Chapter 5, "The True Colors of Bluestar," refutes government estimates of the magnitude and other key aspects of the attack, further debunks the White Paper's fraudulent accusations (including the charge that large stockpiles of weapons were purportedly amassed inside the Darbar Sahib), and asserts that Operation Bluestar was likely responsible for the taking of more than 125,000 lives.



    Gruesome atrocities perpetrated by the military, their sacrilegious infringements of gurdwara protocol, their gross neglect in recording the names of the murdered victims, and their frantic attempts to destroy evidence of the attack (including mass cremations held before the families of the dead were informed), are all convincingly shown to point to the immense brutality and mercilessness of the genocide, as well as the White Paper's discrepancies and inconsistencies.



    The sixth chapter, "The Nameless Operation," deals with the horrific anti-Sikh pogroms of November, 1984, after the assassination of Indira Gandhi by her Sikh bodyguards, when the Congress Party organized, armed and incited violent mobs to hunt and murder innocent Sikhs and destroy their homes, businesses and gurdwaras.
    Rather than attempting to defuse the situation, the government circulated a series of scurrilous rumours designed to escalate the violence, and videos televised by the government-run channel "Doordarshan" further inflamed the bloodthirsty frenzy of the mobs.



    Reports from various Supreme Court Justices and human rights organizations are presented in this section as persuasive evidence to demonstrate not only that Congress Party leaders were integrally involved in the killings of innocent Sikhs, but also that the police "remained absent from, passively observed, or actively participated in the pogroms."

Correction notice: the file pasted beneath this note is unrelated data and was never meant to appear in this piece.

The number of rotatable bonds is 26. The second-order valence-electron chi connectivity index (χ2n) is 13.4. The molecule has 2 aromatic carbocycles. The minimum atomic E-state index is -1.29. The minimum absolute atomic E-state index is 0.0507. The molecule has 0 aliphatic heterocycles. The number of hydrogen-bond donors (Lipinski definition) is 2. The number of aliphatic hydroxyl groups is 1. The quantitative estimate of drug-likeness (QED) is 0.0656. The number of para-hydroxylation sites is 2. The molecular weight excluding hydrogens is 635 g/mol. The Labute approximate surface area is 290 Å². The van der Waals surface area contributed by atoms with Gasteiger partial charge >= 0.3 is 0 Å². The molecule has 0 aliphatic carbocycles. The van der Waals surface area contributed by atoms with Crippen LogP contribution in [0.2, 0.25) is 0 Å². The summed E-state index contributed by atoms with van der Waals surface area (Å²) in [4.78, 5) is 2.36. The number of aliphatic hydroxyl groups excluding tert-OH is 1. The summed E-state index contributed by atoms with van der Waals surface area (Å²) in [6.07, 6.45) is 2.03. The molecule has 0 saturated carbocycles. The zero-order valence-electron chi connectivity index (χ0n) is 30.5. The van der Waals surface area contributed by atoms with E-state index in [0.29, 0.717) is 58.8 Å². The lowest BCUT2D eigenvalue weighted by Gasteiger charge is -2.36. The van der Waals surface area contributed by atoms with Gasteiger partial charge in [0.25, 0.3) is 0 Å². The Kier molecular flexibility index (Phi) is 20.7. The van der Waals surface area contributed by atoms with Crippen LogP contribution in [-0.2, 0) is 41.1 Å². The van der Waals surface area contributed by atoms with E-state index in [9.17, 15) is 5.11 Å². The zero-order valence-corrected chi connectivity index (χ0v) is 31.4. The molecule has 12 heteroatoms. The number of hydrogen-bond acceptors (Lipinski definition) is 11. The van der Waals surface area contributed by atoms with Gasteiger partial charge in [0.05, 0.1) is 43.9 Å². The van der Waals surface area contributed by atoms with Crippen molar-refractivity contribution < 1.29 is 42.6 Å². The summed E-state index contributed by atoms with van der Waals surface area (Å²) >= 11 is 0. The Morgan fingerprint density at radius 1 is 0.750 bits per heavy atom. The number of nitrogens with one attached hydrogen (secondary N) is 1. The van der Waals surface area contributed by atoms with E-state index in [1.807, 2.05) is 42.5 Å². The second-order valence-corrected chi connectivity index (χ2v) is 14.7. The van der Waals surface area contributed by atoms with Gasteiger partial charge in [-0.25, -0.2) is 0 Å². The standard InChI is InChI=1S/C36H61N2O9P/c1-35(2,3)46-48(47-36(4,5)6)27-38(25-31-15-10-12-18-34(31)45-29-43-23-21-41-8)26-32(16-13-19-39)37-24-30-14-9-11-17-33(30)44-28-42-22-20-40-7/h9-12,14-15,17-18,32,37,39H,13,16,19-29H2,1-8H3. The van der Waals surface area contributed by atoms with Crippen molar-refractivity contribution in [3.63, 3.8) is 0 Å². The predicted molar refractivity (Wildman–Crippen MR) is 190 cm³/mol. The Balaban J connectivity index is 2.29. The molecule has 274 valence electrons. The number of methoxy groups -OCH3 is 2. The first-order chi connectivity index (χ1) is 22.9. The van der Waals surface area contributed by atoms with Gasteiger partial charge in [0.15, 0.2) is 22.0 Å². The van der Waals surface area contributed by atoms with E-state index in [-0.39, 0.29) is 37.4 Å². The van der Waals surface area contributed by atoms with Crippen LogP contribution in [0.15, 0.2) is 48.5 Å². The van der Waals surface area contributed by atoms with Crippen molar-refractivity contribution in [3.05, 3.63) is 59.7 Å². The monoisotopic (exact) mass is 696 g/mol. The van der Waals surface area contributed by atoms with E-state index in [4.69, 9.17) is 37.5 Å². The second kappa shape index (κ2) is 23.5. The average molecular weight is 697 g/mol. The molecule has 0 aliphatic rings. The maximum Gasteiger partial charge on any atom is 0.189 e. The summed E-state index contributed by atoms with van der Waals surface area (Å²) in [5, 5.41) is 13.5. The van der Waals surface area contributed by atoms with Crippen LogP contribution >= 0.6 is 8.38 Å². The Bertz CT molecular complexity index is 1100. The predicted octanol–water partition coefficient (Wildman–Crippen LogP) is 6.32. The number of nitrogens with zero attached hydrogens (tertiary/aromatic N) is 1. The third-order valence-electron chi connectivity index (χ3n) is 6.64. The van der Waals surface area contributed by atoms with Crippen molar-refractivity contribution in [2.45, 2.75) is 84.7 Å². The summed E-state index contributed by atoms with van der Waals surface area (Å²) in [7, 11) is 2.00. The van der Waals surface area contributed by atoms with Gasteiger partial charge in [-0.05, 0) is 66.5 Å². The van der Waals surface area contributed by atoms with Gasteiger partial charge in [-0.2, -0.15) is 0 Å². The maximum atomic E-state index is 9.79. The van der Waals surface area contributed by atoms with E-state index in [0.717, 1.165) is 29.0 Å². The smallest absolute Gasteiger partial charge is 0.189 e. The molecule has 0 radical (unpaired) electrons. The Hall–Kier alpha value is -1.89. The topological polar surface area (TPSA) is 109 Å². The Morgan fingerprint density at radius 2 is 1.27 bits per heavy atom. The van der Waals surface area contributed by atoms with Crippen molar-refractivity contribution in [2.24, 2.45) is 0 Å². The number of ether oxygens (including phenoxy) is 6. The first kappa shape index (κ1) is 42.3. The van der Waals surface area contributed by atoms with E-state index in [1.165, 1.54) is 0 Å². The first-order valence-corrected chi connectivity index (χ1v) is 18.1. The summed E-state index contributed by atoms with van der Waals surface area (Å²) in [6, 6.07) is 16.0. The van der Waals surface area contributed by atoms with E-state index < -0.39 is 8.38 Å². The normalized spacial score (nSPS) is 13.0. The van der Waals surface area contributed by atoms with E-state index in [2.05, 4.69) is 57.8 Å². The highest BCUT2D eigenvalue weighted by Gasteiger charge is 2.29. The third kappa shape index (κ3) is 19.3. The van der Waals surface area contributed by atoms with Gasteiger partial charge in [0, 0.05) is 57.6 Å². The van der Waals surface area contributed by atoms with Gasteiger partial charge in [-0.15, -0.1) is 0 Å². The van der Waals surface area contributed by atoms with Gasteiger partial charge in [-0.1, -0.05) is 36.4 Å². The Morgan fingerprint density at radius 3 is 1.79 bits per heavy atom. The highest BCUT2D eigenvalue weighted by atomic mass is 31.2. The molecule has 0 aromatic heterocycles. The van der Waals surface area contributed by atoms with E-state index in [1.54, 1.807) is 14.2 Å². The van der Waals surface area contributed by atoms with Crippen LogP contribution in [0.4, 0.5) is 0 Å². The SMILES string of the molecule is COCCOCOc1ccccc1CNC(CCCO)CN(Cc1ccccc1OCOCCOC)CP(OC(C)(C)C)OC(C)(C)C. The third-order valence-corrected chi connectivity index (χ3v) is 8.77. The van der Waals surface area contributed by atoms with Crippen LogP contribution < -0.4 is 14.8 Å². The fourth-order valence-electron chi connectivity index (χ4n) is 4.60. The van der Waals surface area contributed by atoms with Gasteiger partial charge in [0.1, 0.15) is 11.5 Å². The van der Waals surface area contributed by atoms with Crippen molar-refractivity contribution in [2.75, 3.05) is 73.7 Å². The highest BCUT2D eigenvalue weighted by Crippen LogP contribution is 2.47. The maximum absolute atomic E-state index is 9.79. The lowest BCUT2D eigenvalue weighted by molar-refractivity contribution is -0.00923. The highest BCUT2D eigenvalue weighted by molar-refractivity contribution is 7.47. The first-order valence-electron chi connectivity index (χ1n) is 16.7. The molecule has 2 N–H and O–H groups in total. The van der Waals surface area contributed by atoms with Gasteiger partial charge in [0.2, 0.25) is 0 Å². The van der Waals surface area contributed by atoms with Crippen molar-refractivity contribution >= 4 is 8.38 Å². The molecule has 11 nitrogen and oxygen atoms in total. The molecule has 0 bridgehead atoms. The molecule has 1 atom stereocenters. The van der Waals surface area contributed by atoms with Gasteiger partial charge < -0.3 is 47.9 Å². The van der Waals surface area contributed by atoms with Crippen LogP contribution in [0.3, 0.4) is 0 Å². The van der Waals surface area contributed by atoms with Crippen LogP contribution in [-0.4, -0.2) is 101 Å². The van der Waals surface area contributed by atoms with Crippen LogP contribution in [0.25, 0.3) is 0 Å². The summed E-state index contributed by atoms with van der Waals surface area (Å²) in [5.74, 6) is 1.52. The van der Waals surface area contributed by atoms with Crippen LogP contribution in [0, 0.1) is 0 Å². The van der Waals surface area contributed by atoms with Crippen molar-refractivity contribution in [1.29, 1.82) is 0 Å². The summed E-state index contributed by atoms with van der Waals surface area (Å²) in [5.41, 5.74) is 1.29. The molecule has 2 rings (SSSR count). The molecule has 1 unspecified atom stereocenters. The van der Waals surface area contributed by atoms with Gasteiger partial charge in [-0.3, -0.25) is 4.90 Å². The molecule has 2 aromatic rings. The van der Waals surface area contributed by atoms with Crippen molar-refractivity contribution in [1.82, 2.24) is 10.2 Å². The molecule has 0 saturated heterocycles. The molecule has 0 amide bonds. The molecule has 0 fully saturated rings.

Every security force that might have come to the defence of the Sikhs was purposely immobilized by the government, pointing to the sanctioning of the pogroms at the highest levels.



    Chapter 7, "Torture in India," demonstrates the heavy responsibility of the Punjab Police, with government support, for the "basic blueprint of torture in post-1984 Punjab" and discusses how Sikhs were explicitly targeted by their distinct beliefs and identity.



    Much testimony is given in this section regarding "the agonizing, sadistic and inhumane persecution of prisoners in the custody of the Punjab Police" from those who survived their ruthlessness, proving how these revolting practices had the overt and explicit approval of leading politicians and police officials.



    All Amritdhari Sikhs were to be officially considered and treated as terrorists. They, as well as non-initiated Sikhs, were liable to be arrested and taken to interrogation centers, where they were physically and psychologically tortured using the most extreme methods. The police would then raid and loot the prisoners' houses repeatedly, beating and raping their family members. Even children and the elderly were not exempted from horrendous brutality.



    "Disappearances in Punjab," the eighth chapter, covers the late 1980s through the 1990s, "an era of unlawful and systematic murders of civilians." Although the Indian government denied all allegations and attempted to ban investigative agencies from entering significant parts of Punjab, independent research teams and leading human rights organizations have demonstrated that "illegal abductions, extra-judicial killings and mass cremations occurred on an immense scale."



    Young Sikh men between the ages of 15 and 35 were specifically targeted and accused by the police of being threats to national security. Many cases of disappearances resulted in death, with the police fraudulently claiming that the deceased was shot while trying to escape or that he died in an "encounter."
    Families of victims often had nowhere to turn for justice, as the police "purposefully neglected to record the abduction and detention of individuals, making it nearly impossible to establish the involvement of security forces in these extra-judicial disappearances."